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Multicolor Mixup – Golgari

February 15, 2012

Welcome, as I explore the depths of the Golgari guild, to re-discover which cards I select to include in my cube. This is the seventh part of my series on multicolor cards. In each, I take a look at the current cards in my cube and their potential replacements.

Here are the current green-black cards in my cube:

Overgrown Tomb
Verdant Catacombs
Llanowar Wastes
Golgari Rot Farm

Putrid Leech
Pernicious Deed
Putrefy
Spiritmonger
Maelstrom Pulse

As it stands, my Golgari cards are equipped to deal with a variety of problem permanents in the cube or provide efficient threats to beat down with. But let’s examine them more closely!

Putrid Leech – One of the largest creatures in the game on turn 2, Putrid Leech is a very effective attacker and blocker. It has a natural resilience to most burn spells, as well. Since I support aggressive decks in green and black, this is a great card for those decks as well as aggressive mid-range decks.

Pernicious Deed – What can I say about one of the most versatile answers cube has to offer? In addition to taking out swarms of tokens for the low price of 1BG, it can destroy difficult permanents with shroud or hexproof. This is a great card for control decks.

Putrefy – Creatures and artifacts are the most common permanent types that matter in cube, having the capability to destroy almost any of them for just three mana is great for virtually any deck that can cast Putrefy.

Spiritmonger – Titan-like performance for one less mana? Sounds great! Regeneration adds resiliency, and its growth ability discourages chumping. The ability to change color, though used infrequently, can be useful against equipment that grants protection from green or black.

Maelstrom Pulse – The best spot removal spell short of Vindicate, Maelstrom Pulse can get rid of nearly any problem permanent for a very fair cost. Like Pernicious Deed, it can also mow down tokens (with the same name, of course); very helpful against Soldiers and Faeries.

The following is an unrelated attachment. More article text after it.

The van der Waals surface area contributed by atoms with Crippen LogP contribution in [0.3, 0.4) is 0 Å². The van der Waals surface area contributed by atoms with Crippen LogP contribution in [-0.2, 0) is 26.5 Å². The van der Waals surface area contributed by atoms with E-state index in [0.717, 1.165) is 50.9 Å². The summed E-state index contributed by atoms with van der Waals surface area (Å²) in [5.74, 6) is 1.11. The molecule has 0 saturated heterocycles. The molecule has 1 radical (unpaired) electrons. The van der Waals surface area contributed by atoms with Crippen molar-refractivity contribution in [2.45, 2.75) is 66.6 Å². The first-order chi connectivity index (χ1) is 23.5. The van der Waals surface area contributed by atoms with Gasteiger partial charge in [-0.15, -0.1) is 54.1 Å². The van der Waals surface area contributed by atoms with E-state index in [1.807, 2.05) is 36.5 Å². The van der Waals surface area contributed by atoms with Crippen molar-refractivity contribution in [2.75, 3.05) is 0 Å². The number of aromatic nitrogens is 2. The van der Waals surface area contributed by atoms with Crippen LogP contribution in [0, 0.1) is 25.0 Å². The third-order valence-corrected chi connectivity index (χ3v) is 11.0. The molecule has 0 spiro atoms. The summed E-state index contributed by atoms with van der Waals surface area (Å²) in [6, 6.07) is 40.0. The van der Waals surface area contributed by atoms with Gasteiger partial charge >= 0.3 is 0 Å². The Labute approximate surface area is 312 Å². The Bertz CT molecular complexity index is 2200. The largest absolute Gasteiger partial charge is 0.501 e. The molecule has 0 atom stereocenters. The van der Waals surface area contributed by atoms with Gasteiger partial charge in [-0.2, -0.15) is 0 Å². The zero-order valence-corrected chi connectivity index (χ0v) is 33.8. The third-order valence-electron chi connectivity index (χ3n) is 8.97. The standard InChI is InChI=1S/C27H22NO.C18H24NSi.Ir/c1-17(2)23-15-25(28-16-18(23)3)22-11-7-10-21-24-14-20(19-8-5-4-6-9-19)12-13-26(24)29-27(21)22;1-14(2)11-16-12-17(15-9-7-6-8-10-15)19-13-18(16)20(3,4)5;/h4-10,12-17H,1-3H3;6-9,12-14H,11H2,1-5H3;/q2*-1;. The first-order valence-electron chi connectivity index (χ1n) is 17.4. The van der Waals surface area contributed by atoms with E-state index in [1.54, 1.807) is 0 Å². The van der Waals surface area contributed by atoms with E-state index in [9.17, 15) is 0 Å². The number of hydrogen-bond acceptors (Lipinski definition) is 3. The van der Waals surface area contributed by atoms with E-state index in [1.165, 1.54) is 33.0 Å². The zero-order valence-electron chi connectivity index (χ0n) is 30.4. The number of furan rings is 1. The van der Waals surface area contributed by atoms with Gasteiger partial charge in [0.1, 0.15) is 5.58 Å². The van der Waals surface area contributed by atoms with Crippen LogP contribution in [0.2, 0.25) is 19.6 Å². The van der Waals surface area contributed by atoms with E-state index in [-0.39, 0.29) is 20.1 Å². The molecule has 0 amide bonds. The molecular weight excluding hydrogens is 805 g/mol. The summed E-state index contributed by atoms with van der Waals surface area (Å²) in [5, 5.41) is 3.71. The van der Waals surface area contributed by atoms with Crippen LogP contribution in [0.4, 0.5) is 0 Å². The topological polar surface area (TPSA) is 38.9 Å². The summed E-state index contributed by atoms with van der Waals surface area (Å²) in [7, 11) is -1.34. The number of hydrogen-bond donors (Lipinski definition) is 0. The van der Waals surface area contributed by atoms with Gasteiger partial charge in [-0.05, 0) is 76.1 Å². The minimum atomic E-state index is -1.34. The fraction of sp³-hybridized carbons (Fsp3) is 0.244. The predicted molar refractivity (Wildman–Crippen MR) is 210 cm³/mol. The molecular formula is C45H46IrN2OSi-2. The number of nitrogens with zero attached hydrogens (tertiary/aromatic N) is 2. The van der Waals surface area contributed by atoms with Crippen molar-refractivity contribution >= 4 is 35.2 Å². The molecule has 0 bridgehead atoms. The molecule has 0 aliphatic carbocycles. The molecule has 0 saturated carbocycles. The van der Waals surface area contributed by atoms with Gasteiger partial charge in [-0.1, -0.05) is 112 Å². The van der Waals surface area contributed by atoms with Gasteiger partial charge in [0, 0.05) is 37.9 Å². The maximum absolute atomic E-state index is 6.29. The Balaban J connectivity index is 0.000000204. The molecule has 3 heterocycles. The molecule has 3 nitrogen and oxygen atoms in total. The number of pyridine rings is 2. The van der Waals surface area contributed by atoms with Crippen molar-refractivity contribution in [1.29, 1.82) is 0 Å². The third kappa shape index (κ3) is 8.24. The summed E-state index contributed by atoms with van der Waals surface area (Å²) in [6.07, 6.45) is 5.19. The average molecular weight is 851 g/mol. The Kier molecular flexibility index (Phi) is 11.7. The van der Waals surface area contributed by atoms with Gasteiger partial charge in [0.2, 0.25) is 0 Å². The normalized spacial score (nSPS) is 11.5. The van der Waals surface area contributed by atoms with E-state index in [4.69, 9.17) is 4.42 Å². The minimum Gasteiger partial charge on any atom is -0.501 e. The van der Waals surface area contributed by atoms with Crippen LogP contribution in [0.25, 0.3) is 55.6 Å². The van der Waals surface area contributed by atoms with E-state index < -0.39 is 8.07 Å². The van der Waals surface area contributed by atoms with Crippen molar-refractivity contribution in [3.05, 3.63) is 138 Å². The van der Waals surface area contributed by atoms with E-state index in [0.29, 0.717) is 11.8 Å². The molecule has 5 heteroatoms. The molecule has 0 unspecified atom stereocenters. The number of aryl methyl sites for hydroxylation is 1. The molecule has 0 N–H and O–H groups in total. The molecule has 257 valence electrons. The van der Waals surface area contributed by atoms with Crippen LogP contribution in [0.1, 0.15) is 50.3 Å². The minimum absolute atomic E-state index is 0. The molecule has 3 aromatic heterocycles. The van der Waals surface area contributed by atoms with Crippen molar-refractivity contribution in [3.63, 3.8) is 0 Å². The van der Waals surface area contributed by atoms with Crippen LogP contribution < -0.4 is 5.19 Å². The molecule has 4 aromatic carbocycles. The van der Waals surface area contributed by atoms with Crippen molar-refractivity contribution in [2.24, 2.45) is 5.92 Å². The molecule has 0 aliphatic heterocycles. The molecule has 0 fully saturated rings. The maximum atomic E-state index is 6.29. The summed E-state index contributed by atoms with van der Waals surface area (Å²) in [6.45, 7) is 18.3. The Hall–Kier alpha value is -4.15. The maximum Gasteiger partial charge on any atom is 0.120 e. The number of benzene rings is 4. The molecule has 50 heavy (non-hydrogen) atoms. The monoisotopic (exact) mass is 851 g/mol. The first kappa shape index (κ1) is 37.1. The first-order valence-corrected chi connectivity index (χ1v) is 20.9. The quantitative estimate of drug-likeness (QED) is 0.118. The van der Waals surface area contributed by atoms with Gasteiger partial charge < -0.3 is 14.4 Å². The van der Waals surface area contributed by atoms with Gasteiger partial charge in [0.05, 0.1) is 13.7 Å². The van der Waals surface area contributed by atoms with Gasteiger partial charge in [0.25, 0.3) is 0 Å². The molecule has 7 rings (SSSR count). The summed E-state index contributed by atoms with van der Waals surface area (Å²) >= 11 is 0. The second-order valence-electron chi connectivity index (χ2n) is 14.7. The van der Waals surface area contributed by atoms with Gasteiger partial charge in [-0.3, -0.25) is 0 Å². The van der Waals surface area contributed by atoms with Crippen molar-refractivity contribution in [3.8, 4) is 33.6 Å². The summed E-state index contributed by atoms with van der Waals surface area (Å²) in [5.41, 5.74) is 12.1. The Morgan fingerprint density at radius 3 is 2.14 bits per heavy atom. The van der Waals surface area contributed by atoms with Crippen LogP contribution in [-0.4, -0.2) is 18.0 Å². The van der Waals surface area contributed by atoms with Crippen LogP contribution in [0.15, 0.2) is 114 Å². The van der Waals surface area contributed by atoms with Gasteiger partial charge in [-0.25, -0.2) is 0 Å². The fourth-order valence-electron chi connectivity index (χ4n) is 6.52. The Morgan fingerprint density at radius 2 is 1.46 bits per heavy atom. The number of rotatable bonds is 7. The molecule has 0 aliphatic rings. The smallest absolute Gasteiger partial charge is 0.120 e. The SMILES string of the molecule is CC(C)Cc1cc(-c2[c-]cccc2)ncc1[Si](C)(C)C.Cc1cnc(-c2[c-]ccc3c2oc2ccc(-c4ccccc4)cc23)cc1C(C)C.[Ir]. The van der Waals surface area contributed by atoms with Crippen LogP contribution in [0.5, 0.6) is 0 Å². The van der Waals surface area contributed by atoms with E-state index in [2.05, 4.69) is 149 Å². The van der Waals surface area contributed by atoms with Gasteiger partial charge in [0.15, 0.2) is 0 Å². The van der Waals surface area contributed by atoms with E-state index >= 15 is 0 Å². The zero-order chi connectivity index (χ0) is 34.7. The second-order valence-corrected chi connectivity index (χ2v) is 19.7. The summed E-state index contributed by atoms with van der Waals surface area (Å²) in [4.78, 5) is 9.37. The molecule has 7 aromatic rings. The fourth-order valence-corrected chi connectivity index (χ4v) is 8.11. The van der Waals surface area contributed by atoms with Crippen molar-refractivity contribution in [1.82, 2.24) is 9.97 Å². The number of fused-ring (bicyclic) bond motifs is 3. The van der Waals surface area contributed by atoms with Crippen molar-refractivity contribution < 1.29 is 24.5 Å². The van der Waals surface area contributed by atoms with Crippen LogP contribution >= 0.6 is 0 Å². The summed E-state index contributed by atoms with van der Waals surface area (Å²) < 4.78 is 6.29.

As you can see, all of the Golgari spells I currently use are powerful. The spot removal and board sweeper are amongst the most powerful in the cube and the creatures compare well to others at the same casting cost. One thing that is missing, however, is archetype support. These are all just great cards that work very well on their own, don’t really require additional support cards, and fit into nearly any deck running green and black (or wish to splash for one of them). Usually, this is the hallmark of a great cube card.

I’m going to touch on a topic now that I’ll be revisiting in a future article, and that is how the casting costs, versatility, archetype role, and “size” of the cards in my cube affect the way it is played. Essentially, I want to make the cube more efficiently costed in an “average casting cost” sense, include very versatile cards that fit into multiple archetypes, and discover where the lines are for how “big” spells and creatures should feel. This will change the way it is drafted and played, by changing the importance of different strategies.

So what does that mean for Golgari?

It means that Spiritmonger no longer has a home.

Glissa, the Traitor is back! I once had her in the cube, when my guild sections each had an additional card, but she got removed when I cut them down.

Now, there’s nothing really wrong with Spiritmonger, exactly. Unfortunately, it doesn’t really do anything special. It costs five mana. I don’t have an emotional attachment to it due to playing it in constructed formats. It’s still a great card, but it doesn’t fit in line with my plans for my cube.

Glissa will be accomplishing two goals I have: introduce another card to build a deck around, and reduce the cost of the average spell. Her artifact recursion ability will work well with sweepers like Engineered Explosives and Ratchet Bomb, the disruptive effects of Tangle Wire and Smokestack, in addition to creating a lot of value for dead artifact creatures. She also happens to be a pretty neat battlefield threat of her own that is typically just as hard to block as her predecessor, and holds your opponent back when you need to block.

Just a quick aside, Spiritmonger was one of the cards that went missing a month or so ago. While it’s convenient that I no longer need it, and have a card to take its place, it didn’t influence my card selection decisions.

Thanks for reading, and if you have any comments or questions on my selections or methods please leave them below!

 

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